“Queens of Mystery,” debuting Monday, April 8, on the streaming service Acorn TV, follows the whimsical antics of Matilda Stone, an “Amélie”-esque detective sergeant — stylish bob, missing mother, candy-colored daydreams — who has returned to Wildemarsh, the home of her three crime-writing aunts, Beth (Sarah Woodward), Cat (Julie Graham) and Jane (Siobhan Redmond).
Murder abounds in Wildemarsh, and her aunts want nothing more than to help. So do clues about Mattie’s mother, who disappeared when her daughter was 3 and may or may not be dead. But whatever her aunts know, they’re not telling. They are, however, setting her up on blind dates, when Mattie (Olivia Vinall) only has eyes for the resident pathologist, Dr. Daniel Lynch (Andrew Leung).
“Queens of Mystery” begins with the two-part “Murder in the Dark,” where a Golden Pick Axe Award ends up buried in the head of a prize nominee at a crime writers’ festival — and the final pages of his latest novel are stolen. KATHRYN SHATTUCK
Classical Music: A Rarely Heard, Mind-Bending Symphony
April 11; carnegiehall.org.
One of the greatest of American symphonists is hardly ever performed in her home country. Gloria Coates, who decamped to Europe in 1969, has composed at least 16 symphonies, mind-bending works couched in a language laden with eerie smears of orchestral texture. That path began with her breakthrough Symphony No. 1 in 1973, a twitchy and brooding exploration of radically retuned strings, which will receive a rare performance by the intrepid American Composers Orchestra at Zankel Hall on April 11.
Along with music by Morton Feldman, another highlight of the program is the premiere of “Where We Lost Our Shadows,” a multidisciplinary work by the composer Du Yun and the artist Khaled Jarrar inspired by the refugee crisis, which brings together soloists across genres including the Qawwali vocalist Ali Seth, the singer Helga Davis and the percussionist Shayna Dunkelman. WILLIAM ROBIN
Art: Defacing Paintings to Make Them Better
Through April 13; petzel.com
The Danish artist Asger Jorn, co-founder and patron of the Situationist International, showed a group of canvases at Paris’s Galerie Rive Gauche in 1959 that didn’t go over well. They were unremarkable found paintings — flea-market kitsch, we’d call them today — which he’d scribbled over himself. The exhibition must have looked like a callow joke. But at its best, Jorn’s project was a way of reviving and defending creative imagination in our sense-dulling world of material glut, and the same holds for many of the two dozen or so artists in “Strategic Vandalism: The Legacy of Asger Jorn’s Modification Paintings” at Petzel Gallery in Chelsea. Hans-Peter Feldmann’s found portrait smeared with lipstick and Enrico Baj’s “Ultrabody in Switzerland,” a bucolic landscape being invaded by a crazy green monster, in particular, will send you out of the gallery very pleasantly unbalanced, as if you’d had just a bit too much champagne. WILL HEINRICH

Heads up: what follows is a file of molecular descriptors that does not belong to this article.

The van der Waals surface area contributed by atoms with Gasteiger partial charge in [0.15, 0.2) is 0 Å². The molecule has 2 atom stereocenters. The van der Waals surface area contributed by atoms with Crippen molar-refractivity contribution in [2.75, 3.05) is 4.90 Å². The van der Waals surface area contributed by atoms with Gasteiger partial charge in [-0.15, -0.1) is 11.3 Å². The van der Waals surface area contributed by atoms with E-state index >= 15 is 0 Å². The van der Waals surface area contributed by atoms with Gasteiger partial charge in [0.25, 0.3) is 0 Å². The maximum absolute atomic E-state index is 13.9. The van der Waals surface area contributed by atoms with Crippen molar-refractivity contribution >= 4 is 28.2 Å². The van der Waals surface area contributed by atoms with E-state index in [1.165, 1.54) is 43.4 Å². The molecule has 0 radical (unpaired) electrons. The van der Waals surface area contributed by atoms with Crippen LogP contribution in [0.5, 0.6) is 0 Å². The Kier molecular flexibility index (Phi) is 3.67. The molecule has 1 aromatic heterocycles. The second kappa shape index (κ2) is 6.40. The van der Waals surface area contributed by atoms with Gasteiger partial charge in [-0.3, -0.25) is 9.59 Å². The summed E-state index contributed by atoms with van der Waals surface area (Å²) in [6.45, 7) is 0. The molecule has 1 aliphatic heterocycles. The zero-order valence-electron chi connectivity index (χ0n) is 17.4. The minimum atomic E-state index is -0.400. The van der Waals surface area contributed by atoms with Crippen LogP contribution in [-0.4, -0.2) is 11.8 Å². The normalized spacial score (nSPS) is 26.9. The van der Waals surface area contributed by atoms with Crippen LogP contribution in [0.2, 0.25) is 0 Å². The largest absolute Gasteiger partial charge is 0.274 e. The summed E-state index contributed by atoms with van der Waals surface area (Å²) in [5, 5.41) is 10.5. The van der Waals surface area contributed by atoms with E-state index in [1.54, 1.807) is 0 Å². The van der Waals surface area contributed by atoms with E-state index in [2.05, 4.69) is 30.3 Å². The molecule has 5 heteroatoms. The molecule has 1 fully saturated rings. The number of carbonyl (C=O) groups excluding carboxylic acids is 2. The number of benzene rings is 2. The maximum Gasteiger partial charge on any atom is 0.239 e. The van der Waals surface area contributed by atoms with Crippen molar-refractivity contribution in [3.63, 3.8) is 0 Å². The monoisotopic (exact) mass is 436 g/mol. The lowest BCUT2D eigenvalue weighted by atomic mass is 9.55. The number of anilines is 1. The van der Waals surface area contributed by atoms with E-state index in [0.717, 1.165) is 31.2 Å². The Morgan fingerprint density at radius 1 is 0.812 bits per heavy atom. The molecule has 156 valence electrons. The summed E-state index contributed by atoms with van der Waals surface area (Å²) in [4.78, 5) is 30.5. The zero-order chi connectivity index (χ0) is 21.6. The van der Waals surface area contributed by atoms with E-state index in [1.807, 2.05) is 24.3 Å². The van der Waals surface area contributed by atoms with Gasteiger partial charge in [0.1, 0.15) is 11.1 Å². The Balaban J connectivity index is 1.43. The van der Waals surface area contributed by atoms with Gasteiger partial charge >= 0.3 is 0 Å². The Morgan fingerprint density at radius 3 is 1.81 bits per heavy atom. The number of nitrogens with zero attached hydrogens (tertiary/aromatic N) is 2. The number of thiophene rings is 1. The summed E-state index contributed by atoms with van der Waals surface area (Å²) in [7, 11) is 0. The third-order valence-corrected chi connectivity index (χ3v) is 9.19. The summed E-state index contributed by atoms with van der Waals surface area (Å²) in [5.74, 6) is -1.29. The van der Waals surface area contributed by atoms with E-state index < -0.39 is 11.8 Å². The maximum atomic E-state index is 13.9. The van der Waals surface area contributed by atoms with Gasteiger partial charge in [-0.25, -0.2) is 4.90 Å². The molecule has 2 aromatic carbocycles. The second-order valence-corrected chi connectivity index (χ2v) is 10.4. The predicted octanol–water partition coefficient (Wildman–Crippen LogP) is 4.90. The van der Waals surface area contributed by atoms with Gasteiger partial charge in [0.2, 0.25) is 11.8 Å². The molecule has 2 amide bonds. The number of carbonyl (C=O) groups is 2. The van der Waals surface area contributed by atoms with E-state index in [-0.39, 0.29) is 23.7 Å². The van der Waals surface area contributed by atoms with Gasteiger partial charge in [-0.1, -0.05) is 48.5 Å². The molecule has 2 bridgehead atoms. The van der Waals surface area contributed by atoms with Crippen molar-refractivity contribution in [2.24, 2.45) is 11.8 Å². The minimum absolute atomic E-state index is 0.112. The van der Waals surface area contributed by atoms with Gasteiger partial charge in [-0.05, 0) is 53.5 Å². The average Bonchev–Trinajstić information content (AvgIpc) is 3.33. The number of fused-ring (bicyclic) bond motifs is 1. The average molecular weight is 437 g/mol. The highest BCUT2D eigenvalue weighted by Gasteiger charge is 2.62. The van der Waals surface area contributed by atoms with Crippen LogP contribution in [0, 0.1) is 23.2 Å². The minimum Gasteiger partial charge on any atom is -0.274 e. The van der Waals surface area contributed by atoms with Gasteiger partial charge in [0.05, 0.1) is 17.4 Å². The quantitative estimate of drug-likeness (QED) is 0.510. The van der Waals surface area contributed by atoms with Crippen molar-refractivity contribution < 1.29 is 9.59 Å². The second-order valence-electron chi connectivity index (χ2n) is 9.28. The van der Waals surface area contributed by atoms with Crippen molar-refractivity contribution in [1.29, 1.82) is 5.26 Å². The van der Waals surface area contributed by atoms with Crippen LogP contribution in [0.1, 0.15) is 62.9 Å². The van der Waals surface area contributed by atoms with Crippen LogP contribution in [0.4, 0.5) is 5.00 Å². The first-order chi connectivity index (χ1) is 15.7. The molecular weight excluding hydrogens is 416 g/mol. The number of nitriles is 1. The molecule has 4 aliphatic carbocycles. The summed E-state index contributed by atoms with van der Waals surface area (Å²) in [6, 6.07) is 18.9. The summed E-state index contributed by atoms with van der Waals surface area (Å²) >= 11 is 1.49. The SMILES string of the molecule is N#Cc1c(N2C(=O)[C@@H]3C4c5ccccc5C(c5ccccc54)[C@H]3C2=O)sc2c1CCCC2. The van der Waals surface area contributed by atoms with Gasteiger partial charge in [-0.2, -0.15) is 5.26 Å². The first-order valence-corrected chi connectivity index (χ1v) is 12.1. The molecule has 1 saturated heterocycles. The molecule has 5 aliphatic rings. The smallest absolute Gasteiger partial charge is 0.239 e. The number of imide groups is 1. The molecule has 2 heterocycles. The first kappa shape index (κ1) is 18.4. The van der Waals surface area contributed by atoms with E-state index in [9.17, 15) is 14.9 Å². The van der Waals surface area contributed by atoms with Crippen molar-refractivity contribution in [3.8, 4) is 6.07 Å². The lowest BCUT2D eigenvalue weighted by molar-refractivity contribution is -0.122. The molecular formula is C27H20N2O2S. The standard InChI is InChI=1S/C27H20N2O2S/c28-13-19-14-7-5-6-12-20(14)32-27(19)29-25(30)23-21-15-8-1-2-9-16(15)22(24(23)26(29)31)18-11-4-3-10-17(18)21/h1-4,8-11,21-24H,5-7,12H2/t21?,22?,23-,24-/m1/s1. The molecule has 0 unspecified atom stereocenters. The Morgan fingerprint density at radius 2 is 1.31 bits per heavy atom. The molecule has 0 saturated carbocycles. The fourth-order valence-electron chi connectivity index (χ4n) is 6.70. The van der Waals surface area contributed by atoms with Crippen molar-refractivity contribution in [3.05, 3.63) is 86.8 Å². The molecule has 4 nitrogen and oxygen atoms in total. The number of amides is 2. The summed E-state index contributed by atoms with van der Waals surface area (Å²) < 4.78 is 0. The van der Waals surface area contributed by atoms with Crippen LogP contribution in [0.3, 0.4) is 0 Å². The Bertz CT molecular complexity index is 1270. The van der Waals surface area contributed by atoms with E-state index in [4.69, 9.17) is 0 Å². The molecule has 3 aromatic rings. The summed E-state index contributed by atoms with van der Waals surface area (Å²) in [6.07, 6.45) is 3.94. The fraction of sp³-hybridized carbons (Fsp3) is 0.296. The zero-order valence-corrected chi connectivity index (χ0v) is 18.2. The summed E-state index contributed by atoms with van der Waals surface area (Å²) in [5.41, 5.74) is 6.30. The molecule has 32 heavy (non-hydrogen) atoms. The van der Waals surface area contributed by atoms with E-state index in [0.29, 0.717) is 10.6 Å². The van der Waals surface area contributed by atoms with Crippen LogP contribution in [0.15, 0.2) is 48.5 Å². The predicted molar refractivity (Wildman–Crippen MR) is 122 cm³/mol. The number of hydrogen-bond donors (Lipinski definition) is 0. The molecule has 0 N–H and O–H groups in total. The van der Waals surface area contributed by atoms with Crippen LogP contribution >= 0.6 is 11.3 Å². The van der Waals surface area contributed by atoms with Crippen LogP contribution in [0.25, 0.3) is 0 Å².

Dance: Exploring Disability Aesthetics and Justice
April 11-14; performancespacenewyork.org.
It’s a set of performances, it’s a gathering, it’s a time to talk. And it’s also timely: “I Wanna Be With You Everywhere” is an exploration of disability aesthetics and disability justice as part of Performance Space New York’s No Series. Presented with Arika, a political arts organization from Scotland, and the Whitney Museum of American Art, this festival, focusing on disabled artists, includes poetry readings, conversations and plenty of performance and dance. April 13 features three consecutive dance works: Along with Kayla Hamilton’s “Nearly Sighted/Unearthing the Dark,” in which she puts a microscope on our awareness of sightedness, Alice Sheppard excavates issues around the body and disability in “Where Good Souls Fear.” The evening wraps up with “Relative,” in which Jerron Herman explores the notion of joy as he choreographs the audience right onto the stage. He thinks of it as club architecture. GIA KOURLAS